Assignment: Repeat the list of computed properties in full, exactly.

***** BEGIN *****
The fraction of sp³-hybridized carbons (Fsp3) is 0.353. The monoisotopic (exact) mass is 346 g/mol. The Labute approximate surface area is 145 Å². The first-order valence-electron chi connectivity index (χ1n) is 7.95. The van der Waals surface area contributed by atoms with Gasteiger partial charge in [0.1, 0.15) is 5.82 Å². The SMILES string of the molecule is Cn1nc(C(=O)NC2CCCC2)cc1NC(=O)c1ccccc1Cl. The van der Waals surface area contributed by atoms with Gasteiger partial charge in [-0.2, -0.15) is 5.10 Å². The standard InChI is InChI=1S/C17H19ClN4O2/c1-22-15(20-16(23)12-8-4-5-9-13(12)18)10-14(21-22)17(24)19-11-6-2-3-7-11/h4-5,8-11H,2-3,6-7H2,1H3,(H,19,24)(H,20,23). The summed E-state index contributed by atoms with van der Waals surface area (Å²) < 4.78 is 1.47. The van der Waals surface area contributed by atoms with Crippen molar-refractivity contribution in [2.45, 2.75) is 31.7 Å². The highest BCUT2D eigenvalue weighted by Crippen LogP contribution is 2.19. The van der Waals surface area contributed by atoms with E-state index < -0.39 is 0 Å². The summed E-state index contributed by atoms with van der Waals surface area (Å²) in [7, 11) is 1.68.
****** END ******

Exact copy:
The fraction of sp³-hybridized carbons (Fsp3) is 0.353. The monoisotopic (exact) mass is 346 g/mol. The Labute approximate surface area is 145 Å². The first-order valence-electron chi connectivity index (χ1n) is 7.95. The van der Waals surface area contributed by atoms with Gasteiger partial charge in [0.1, 0.15) is 5.82 Å². The SMILES string of the molecule is Cn1nc(C(=O)NC2CCCC2)cc1NC(=O)c1ccccc1Cl. The van der Waals surface area contributed by atoms with Gasteiger partial charge in [-0.2, -0.15) is 5.10 Å². The standard InChI is InChI=1S/C17H19ClN4O2/c1-22-15(20-16(23)12-8-4-5-9-13(12)18)10-14(21-22)17(24)19-11-6-2-3-7-11/h4-5,8-11H,2-3,6-7H2,1H3,(H,19,24)(H,20,23). The summed E-state index contributed by atoms with van der Waals surface area (Å²) < 4.78 is 1.47. The van der Waals surface area contributed by atoms with Crippen molar-refractivity contribution in [2.45, 2.75) is 31.7 Å². The highest BCUT2D eigenvalue weighted by Crippen LogP contribution is 2.19. The van der Waals surface area contributed by atoms with E-state index < -0.39 is 0 Å². The summed E-state index contributed by atoms with van der Waals surface area (Å²) in [7, 11) is 1.68.